Dear Local Gourmands,
Last week I got a call from Beth Linskey of Beth’s Farm Kitchen who was on the road going farm to farm on Long Island and then back yard to back yard all over Williamsburg foraging for figs to make jam. I was bowled over by her earnest dedication to find these fruits and nearly left my desk at work right then to follow along on her jam-driven journey. On Tuesday night she’ll join a panel at the Brooklyn Kitchen discussing how to start a small food business and scale it up at a sustainable pace while sourcing locally the entire time. Following the talk Beth will lead the audience in a jam and chutney making demo. For her demo, she’ll be using plums, but if you are lucky enough to be one of those city residents with a stray fruit tree growing in your backyard (or even if it belongs to your neighbor and you have to sneak over to pick in the middle of the night), her enthusiasm will surely send you straight to your own kitchen to get crackin’ on preserving the fall harvest.
Tuesday, September 14, 6:30-9pm
Educated Eater: Regional Processing from Strawberry Fields to Strawberry Jam
The Brooklyn Kitchen
100 Frost St., Williamsburg
From strawberry fields to jars of jam, preserves, or even flash-frozen fruit to eat all winter, the transformation of local crops into value-added products offers a number of opportunities for regional farmers and small food entrepreneurs alike. Listen to this esteemed panel of Greenmarket participants and peers as they explore the possibilities that processing presents, upstate and down. If ever you dreamed of starting your own small food company, this panel will offer plenty of info on how to secure a commercial kitchen space, the proper licensing you’ll need, and how to scale up your operation sustainably. The discussion will be followed by a jam making demo with Beth Linskey and Liz Beals of Greenmarket’s Beth’s Farm Kitchen. Each audience member will take home a jar of Beth’s locally sourced preserves.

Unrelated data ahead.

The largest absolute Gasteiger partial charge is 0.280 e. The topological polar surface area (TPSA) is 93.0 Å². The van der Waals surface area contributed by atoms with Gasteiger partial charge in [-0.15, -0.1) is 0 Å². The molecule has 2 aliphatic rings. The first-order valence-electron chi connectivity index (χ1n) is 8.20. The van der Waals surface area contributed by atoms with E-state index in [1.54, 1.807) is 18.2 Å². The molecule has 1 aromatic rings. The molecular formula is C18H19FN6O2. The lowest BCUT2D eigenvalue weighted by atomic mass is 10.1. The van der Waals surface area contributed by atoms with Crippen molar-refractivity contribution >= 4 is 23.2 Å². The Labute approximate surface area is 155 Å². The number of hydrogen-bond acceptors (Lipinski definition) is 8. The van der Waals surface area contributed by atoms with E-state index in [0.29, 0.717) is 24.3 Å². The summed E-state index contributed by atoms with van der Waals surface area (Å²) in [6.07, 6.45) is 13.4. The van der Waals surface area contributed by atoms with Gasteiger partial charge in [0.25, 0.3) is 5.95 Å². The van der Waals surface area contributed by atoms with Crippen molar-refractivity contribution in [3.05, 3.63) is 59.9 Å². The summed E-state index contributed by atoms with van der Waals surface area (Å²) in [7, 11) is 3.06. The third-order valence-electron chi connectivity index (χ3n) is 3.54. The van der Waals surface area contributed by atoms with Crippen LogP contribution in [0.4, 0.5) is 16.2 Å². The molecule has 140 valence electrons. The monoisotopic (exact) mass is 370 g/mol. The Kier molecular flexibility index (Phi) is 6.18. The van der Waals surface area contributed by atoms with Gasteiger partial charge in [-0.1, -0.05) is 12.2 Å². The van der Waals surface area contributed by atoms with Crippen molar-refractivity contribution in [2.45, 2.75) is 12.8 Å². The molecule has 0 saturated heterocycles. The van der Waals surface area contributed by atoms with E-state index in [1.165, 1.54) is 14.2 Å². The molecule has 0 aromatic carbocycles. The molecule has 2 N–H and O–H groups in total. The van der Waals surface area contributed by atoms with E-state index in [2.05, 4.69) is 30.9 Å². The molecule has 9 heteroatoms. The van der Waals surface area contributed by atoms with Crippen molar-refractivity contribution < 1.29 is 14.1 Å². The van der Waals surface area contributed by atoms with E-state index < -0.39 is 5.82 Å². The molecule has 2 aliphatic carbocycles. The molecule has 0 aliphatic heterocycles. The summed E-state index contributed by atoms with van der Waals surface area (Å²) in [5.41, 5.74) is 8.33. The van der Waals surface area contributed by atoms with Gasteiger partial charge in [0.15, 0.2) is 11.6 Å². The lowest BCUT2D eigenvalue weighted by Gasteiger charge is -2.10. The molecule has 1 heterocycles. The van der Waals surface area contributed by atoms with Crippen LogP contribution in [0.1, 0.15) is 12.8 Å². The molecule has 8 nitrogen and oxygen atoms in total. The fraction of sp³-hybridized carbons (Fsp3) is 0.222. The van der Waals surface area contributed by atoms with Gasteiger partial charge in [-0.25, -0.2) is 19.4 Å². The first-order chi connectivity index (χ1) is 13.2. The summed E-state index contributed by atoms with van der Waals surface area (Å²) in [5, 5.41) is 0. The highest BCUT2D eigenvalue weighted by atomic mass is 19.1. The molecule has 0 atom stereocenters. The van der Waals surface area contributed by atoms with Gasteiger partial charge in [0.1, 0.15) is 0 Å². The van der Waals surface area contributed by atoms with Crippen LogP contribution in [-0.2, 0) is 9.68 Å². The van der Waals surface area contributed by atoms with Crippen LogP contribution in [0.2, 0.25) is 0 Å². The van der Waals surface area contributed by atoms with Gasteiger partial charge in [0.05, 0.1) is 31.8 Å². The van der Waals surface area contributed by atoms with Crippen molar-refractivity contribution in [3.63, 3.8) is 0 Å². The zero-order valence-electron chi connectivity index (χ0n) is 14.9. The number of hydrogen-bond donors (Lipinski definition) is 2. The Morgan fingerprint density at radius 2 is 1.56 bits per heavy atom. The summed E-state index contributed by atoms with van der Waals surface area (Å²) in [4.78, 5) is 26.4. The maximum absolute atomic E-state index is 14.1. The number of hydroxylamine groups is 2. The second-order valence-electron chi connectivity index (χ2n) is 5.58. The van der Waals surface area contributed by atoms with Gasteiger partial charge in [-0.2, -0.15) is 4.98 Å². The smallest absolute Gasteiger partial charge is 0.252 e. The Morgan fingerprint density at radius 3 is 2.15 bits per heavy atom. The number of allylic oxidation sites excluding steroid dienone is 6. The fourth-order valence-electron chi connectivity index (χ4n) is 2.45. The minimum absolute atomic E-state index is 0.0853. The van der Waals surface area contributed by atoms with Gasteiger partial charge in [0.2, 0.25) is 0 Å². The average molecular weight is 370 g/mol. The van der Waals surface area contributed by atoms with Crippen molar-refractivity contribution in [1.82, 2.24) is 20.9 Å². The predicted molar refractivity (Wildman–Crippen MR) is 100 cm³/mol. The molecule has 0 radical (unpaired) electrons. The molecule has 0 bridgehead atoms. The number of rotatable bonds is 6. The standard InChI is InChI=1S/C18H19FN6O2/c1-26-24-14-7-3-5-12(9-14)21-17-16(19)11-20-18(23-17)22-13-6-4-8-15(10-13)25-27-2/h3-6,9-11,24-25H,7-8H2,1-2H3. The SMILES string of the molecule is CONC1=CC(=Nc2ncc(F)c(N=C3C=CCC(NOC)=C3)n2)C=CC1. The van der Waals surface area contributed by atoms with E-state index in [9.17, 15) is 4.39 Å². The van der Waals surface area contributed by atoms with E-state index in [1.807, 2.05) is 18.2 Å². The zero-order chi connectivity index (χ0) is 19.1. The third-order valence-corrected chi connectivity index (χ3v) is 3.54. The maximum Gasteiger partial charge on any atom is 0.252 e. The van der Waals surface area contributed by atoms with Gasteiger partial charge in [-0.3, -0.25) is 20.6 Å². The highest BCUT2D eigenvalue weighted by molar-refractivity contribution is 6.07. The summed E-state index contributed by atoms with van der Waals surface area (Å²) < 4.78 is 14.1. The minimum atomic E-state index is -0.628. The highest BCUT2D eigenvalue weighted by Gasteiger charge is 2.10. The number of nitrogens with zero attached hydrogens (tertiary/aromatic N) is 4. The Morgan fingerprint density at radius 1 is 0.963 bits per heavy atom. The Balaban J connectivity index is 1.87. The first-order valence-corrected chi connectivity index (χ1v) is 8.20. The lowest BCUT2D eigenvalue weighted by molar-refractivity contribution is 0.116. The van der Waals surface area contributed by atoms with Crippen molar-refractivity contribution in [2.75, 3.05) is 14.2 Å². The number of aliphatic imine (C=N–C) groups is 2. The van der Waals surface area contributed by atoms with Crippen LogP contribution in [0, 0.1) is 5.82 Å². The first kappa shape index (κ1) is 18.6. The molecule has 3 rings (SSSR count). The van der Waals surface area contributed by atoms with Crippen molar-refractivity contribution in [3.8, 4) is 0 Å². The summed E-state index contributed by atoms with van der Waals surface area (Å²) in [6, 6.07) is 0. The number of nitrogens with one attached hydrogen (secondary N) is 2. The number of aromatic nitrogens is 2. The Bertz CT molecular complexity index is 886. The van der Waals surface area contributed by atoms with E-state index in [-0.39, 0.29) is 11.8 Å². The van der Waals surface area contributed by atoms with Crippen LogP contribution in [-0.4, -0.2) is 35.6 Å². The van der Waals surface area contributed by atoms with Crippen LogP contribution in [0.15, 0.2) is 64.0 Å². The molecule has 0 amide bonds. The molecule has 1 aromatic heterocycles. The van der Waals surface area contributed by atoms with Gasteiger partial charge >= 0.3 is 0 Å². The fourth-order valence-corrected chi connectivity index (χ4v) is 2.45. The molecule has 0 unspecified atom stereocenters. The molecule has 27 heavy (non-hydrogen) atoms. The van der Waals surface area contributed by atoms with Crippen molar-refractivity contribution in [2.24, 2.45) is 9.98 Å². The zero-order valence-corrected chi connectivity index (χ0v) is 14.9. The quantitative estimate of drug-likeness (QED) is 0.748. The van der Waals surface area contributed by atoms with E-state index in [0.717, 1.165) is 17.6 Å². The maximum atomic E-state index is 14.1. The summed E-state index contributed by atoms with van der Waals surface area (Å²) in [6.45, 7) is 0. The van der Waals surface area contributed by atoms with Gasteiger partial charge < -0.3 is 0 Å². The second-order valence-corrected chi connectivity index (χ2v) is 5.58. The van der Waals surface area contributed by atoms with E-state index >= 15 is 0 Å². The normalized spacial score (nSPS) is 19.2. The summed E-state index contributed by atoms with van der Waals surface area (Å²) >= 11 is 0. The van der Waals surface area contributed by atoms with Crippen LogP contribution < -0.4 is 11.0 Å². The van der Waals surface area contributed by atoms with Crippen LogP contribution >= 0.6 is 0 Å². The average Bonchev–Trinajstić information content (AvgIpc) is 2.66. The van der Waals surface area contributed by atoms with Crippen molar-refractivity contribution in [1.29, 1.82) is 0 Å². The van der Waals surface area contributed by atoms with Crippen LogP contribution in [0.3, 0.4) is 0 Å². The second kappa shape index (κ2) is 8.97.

Wednesday, September 15, 5-9pm
Farewell, Summer Dinner at Queens Farm
73-50 Little Neck Parkway
Floral Park, NY
Before the tomatoes give way to hearty root vegetables, spend the evening at the city’s oldest working farm enjoying the waning summer warmth and bounty of fresh produce. Tamara Reynolds prepares a farm-sourced supper of pork, vegetables, eggs, and honey.
Wednesday, September 15, 7:30pm
Eat This Film! Sweetgrass
200 Hudson St at Canal
Featuring gorgeous cinematography and immersive storytelling, Lucien Castaing-Taylor and Ilisa Barbash’s spellbinding documentary follows a flock of sheep on a their last trek through Montana’s dangerous Beartooth Mountains for summer pasture. Following the film, the directors will join Greenmarket sheep farmer Eugene Wyatt from Catskill Merino Sheep Farm to discuss the film and shed light on raising (and filming) sheep.
Thursday, September 16, 6:30-8:30pm
Slow U: Breaking Bread with Three Women Who Know Their Dough
Join author Lynne Christy Anderson, author of Breaking Bread: Recipes and Stories from Immigrant Kitchens, as she, Hot Bread Kitchen’s Jessamyn Waldman, and Greenmarket’s June Russell, discuss transplanting traditional, old-country recipes to a new land. Tastes of Jessamyn’s bread will be served with New York State wines and American artisan and farmstead cheese.
Thursday, September 16
Let Us Eat Local
South St. Seaport Water Taxi Beach